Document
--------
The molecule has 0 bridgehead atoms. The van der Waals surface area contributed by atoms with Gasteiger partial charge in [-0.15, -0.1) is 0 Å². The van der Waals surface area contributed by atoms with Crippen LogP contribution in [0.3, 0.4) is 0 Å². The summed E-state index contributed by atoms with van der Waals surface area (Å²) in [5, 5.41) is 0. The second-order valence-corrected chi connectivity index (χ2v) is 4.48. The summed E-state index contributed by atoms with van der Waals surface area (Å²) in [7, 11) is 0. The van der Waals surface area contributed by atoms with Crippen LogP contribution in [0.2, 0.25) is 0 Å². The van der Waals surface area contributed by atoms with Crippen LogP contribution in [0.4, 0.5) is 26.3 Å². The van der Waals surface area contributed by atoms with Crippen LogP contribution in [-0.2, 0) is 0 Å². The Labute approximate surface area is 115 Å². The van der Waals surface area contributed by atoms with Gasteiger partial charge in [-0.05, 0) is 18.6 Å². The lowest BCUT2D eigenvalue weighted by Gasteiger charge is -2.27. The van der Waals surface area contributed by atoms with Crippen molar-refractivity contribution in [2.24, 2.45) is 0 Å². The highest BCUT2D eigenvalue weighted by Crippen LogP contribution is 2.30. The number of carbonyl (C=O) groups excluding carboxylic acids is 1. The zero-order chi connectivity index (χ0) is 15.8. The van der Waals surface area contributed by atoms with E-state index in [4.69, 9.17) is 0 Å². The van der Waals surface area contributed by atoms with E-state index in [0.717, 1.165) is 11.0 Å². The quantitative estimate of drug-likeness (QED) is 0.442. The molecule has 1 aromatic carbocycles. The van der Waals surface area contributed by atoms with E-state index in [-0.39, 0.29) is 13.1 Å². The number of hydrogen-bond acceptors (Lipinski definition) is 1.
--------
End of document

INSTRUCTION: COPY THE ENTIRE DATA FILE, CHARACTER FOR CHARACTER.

The molecule has 0 bridgehead atoms. The van der Waals surface area contributed by atoms with Gasteiger partial charge in [-0.15, -0.1) is 0 Å². The van der Waals surface area contributed by atoms with Crippen LogP contribution in [0.3, 0.4) is 0 Å². The summed E-state index contributed by atoms with van der Waals surface area (Å²) in [5, 5.41) is 0. The second-order valence-corrected chi connectivity index (χ2v) is 4.48. The summed E-state index contributed by atoms with van der Waals surface area (Å²) in [7, 11) is 0. The van der Waals surface area contributed by atoms with Crippen LogP contribution in [0.2, 0.25) is 0 Å². The van der Waals surface area contributed by atoms with Crippen LogP contribution in [0.4, 0.5) is 26.3 Å². The van der Waals surface area contributed by atoms with Crippen LogP contribution in [-0.2, 0) is 0 Å². The Labute approximate surface area is 115 Å². The van der Waals surface area contributed by atoms with Gasteiger partial charge in [-0.05, 0) is 18.6 Å². The lowest BCUT2D eigenvalue weighted by Gasteiger charge is -2.27. The van der Waals surface area contributed by atoms with Crippen molar-refractivity contribution in [2.24, 2.45) is 0 Å². The highest BCUT2D eigenvalue weighted by Crippen LogP contribution is 2.30. The number of carbonyl (C=O) groups excluding carboxylic acids is 1. The zero-order chi connectivity index (χ0) is 15.8. The van der Waals surface area contributed by atoms with E-state index in [4.69, 9.17) is 0 Å². The van der Waals surface area contributed by atoms with E-state index in [0.717, 1.165) is 11.0 Å². The quantitative estimate of drug-likeness (QED) is 0.442. The molecule has 1 aromatic carbocycles. The van der Waals surface area contributed by atoms with E-state index in [-0.39, 0.29) is 13.1 Å². The number of hydrogen-bond acceptors (Lipinski definition) is 1.